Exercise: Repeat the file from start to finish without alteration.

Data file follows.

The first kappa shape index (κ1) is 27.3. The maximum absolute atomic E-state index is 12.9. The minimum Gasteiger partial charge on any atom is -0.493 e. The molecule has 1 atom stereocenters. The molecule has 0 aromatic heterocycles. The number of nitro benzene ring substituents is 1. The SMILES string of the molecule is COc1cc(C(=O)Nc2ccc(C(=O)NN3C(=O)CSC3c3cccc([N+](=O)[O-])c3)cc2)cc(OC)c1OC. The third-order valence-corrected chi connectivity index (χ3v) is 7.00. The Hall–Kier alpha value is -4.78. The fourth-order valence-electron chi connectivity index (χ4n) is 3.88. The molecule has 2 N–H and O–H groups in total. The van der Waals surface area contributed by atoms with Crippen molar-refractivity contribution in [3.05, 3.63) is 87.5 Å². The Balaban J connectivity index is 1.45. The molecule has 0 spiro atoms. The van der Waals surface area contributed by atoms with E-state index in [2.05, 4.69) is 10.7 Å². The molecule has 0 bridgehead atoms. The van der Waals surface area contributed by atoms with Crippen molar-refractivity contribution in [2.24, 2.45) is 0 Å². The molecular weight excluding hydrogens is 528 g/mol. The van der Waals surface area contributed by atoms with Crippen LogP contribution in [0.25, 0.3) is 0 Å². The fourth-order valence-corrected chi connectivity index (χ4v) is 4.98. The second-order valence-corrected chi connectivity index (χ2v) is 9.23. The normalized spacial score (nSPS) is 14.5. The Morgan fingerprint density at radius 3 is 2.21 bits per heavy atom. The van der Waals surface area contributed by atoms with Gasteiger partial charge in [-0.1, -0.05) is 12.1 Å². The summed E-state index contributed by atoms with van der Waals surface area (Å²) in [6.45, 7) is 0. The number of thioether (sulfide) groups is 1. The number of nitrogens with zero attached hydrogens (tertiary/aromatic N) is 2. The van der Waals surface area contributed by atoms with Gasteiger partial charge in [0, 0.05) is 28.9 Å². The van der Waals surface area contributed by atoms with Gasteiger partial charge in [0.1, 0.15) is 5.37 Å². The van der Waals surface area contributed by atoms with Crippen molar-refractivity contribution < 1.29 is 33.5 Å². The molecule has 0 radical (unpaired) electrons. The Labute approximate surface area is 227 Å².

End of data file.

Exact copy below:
The first kappa shape index (κ1) is 27.3. The maximum absolute atomic E-state index is 12.9. The minimum Gasteiger partial charge on any atom is -0.493 e. The molecule has 1 atom stereocenters. The molecule has 0 aromatic heterocycles. The number of nitro benzene ring substituents is 1. The SMILES string of the molecule is COc1cc(C(=O)Nc2ccc(C(=O)NN3C(=O)CSC3c3cccc([N+](=O)[O-])c3)cc2)cc(OC)c1OC. The third-order valence-corrected chi connectivity index (χ3v) is 7.00. The Hall–Kier alpha value is -4.78. The fourth-order valence-electron chi connectivity index (χ4n) is 3.88. The molecule has 2 N–H and O–H groups in total. The van der Waals surface area contributed by atoms with Crippen molar-refractivity contribution in [3.05, 3.63) is 87.5 Å². The Balaban J connectivity index is 1.45. The molecule has 0 spiro atoms. The van der Waals surface area contributed by atoms with E-state index in [2.05, 4.69) is 10.7 Å². The molecule has 0 bridgehead atoms. The van der Waals surface area contributed by atoms with Crippen molar-refractivity contribution in [2.24, 2.45) is 0 Å². The molecular weight excluding hydrogens is 528 g/mol. The van der Waals surface area contributed by atoms with Crippen LogP contribution in [0.25, 0.3) is 0 Å². The fourth-order valence-corrected chi connectivity index (χ4v) is 4.98. The second-order valence-corrected chi connectivity index (χ2v) is 9.23. The normalized spacial score (nSPS) is 14.5. The Morgan fingerprint density at radius 3 is 2.21 bits per heavy atom. The van der Waals surface area contributed by atoms with Gasteiger partial charge in [-0.1, -0.05) is 12.1 Å². The summed E-state index contributed by atoms with van der Waals surface area (Å²) in [6.45, 7) is 0. The number of thioether (sulfide) groups is 1. The number of nitrogens with zero attached hydrogens (tertiary/aromatic N) is 2. The van der Waals surface area contributed by atoms with Gasteiger partial charge in [0, 0.05) is 28.9 Å². The van der Waals surface area contributed by atoms with Gasteiger partial charge in [0.1, 0.15) is 5.37 Å². The van der Waals surface area contributed by atoms with Crippen molar-refractivity contribution < 1.29 is 33.5 Å². The molecule has 0 radical (unpaired) electrons. The Labute approximate surface area is 227 Å².